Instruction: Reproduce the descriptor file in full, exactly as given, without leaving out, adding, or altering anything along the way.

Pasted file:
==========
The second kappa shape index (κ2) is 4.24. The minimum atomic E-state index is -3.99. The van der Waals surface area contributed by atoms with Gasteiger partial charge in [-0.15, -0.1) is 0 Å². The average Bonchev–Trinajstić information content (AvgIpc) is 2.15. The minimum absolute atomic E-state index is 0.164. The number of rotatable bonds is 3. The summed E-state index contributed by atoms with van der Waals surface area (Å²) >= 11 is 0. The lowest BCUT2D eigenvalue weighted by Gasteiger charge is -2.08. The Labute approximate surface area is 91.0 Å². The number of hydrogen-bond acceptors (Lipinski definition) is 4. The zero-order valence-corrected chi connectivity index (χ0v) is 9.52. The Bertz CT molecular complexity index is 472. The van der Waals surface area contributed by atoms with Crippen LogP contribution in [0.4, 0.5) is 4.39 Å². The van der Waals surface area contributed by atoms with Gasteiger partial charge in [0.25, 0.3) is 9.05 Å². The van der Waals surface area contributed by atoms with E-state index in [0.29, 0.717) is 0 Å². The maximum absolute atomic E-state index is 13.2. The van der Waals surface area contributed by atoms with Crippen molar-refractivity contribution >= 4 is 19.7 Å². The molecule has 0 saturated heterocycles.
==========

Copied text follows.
The second kappa shape index (κ2) is 4.24. The minimum atomic E-state index is -3.99. The van der Waals surface area contributed by atoms with Gasteiger partial charge in [-0.15, -0.1) is 0 Å². The average Bonchev–Trinajstić information content (AvgIpc) is 2.15. The minimum absolute atomic E-state index is 0.164. The number of rotatable bonds is 3. The summed E-state index contributed by atoms with van der Waals surface area (Å²) >= 11 is 0. The lowest BCUT2D eigenvalue weighted by Gasteiger charge is -2.08. The Labute approximate surface area is 91.0 Å². The number of hydrogen-bond acceptors (Lipinski definition) is 4. The zero-order valence-corrected chi connectivity index (χ0v) is 9.52. The Bertz CT molecular complexity index is 472. The van der Waals surface area contributed by atoms with Crippen LogP contribution in [0.4, 0.5) is 4.39 Å². The van der Waals surface area contributed by atoms with Gasteiger partial charge in [0.25, 0.3) is 9.05 Å². The van der Waals surface area contributed by atoms with E-state index in [0.29, 0.717) is 0 Å². The maximum absolute atomic E-state index is 13.2. The van der Waals surface area contributed by atoms with Crippen molar-refractivity contribution >= 4 is 19.7 Å². The molecule has 0 saturated heterocycles.